Whether a small or large pharmacy, or a non-sterile compound lab, planning and designing a new pharmacy or renovating an existing one is a complex and complicated process. There are many steps that must be followed in a proper sequence and details that need attention in order to create a welcoming and efficient pharmacy that customers will be eager to visit time and time again.
Research and studies have shown that the layout of an Rx’s and Scripts department can have a direct impact on many aspects of its’ day to day operations, including both employee efficiency and customer satisfaction. The better designed the layout, the more efficient the employees—and the happier the customers. There are many ways you can improve the pharmacy workspace. Let’s take a closer look at 2 tips that will benefit your pharmacy as a whole.
- CREATE A PERSONALIZED BUSINESS MODEL AND BUSINESS PLAN
that fits your passion, industry trends and the local environment. This will be a time-consuming task but well worth the effort. Each facet will have a lasting impact on your business. Your business model will include all the departments and services you plan to provide and be helpful in selecting the right amount of square footage required. Lenders will definitely require a comprehensive business plan.
Many national pharmacy organizations, businesses, publications and individuals provide Community Pharmacy Owners many ways to succeed by publishing how-to books, hold forums, seminars and post blogs. However, they rarely mention the critically important physical attributes outside the four walls. Yet, the chains deem them as some of their greatest assets. My observation in no way diminishes those highly important factors inside the four walls, which have been discussed in detail by many in the business.
I was contacted by a pharmacist who had signed a lease for space next to an urgent care center. The pre-built space included more than required. The landlord would not agree to reducing the size. Therefore, the pharmacist owner and another party had decided that the best option was to leave the excess space unfinished in the back of the building. Fortunately, the pharmacist called me for a second opinion. After visiting the site and reviewing the owner’s business model, I agreed that the extra space was not needed. I went to work looking at all options, as that’s what we do. There are many facets in developing the best layout and they must all fit together in the best way possible.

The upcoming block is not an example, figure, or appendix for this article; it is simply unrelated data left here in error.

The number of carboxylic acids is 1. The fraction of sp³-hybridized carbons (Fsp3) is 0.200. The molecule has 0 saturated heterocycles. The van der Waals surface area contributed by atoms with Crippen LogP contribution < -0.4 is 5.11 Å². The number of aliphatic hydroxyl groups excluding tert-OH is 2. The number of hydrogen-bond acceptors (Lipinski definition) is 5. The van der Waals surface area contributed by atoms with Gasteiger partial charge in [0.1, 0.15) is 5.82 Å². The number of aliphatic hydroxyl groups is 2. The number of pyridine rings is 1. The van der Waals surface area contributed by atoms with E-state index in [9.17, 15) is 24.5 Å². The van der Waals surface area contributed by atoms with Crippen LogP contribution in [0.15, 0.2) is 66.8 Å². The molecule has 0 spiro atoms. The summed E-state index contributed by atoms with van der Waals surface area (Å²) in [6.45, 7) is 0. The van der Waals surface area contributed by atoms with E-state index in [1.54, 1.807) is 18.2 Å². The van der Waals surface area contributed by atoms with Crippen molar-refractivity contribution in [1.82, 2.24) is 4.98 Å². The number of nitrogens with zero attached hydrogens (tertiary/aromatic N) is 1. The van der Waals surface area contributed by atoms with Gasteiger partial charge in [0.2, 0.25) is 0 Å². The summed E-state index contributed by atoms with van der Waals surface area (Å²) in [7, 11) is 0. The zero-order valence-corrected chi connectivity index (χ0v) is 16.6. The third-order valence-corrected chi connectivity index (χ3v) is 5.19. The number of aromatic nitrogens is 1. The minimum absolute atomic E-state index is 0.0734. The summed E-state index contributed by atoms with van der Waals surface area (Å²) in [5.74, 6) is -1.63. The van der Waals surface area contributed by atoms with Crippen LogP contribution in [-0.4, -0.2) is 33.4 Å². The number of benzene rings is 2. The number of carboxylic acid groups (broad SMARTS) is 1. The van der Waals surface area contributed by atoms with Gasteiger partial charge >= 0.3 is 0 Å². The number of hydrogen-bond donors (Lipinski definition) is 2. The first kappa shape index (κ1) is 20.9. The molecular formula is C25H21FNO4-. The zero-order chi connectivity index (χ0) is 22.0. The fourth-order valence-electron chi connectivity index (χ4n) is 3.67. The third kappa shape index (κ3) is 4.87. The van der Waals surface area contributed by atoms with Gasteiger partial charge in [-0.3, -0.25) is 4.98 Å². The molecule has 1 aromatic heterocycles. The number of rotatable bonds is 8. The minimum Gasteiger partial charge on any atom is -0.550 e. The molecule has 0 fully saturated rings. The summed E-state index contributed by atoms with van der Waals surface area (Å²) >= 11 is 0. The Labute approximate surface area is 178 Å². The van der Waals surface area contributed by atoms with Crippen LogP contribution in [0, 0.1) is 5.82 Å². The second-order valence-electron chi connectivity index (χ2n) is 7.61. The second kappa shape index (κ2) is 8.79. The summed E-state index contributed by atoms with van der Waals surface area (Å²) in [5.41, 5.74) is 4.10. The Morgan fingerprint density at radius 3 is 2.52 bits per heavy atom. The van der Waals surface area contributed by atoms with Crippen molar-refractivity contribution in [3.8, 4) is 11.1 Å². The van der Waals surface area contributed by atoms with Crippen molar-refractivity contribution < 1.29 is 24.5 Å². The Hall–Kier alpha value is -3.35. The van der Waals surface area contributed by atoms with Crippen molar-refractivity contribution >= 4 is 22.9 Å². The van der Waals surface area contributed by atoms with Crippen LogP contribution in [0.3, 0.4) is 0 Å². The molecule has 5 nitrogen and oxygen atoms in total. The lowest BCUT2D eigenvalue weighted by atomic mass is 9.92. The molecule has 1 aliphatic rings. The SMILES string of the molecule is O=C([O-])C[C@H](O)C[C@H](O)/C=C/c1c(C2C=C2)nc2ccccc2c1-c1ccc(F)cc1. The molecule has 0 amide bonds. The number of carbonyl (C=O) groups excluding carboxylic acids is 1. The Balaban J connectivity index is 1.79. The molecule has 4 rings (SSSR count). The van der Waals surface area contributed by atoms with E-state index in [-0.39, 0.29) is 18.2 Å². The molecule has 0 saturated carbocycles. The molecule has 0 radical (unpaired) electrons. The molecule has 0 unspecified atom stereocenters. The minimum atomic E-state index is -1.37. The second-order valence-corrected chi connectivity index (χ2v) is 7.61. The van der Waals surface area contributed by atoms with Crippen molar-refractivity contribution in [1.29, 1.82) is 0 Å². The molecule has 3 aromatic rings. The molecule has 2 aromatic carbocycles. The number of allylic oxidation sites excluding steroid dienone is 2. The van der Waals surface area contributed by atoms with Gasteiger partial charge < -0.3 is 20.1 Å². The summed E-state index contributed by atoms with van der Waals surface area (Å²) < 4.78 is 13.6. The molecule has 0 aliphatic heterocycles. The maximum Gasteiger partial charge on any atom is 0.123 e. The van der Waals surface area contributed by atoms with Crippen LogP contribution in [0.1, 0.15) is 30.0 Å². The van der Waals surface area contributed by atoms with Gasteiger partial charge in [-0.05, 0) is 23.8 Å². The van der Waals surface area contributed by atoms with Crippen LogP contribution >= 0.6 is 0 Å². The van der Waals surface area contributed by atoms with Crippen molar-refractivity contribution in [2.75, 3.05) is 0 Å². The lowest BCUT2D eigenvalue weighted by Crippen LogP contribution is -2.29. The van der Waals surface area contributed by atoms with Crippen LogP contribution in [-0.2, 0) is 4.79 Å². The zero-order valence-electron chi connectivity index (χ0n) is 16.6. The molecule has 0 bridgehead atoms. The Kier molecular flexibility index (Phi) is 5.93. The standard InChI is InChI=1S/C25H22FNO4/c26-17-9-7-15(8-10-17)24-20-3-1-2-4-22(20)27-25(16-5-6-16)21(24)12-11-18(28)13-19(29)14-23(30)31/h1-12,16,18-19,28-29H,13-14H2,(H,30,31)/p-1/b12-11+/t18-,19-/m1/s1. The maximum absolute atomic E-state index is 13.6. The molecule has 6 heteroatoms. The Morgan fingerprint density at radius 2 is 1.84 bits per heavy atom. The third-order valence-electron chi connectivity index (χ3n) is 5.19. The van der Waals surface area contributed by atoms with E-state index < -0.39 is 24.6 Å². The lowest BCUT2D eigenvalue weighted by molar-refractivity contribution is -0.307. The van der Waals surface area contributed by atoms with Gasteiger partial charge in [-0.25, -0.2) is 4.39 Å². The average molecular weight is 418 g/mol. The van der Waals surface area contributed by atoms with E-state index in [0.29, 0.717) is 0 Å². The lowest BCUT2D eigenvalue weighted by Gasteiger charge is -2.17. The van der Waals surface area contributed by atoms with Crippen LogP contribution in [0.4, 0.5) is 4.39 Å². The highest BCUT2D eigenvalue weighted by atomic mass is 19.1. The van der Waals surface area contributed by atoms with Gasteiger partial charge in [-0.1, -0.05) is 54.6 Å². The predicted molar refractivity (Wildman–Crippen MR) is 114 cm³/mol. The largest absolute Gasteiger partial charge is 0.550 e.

The timing was great since the concrete slab had not been poured, allowing us to locate utilities to fit the layout. With the approval of the landlord and making sure that the architect agreed to changes, I went to work on finding the best layout. With my experience in construction, I know it usually costs much more to expand toward the rear opposed to the side.
The reconfiguration of the layout would allow the pharmacy to sublet the unneeded space as the existing window on the front could be converted to an entry door. The 1,000 square feet would be ideal for a tenant in the health-related field. A three year lease at $20.00 PSF would yield a $60,000 income rather than overhead expenses.
The pharmacist approved our layout and the back-up CAD drawings were submitted to the architect and the pharmacy opened in a few months. The original layout is shown above our more detailed layout. It also included many flaws far beyond wasting space. Our vast experience in hundreds of pharmacies has taught us to create a layout that works for you and not against you.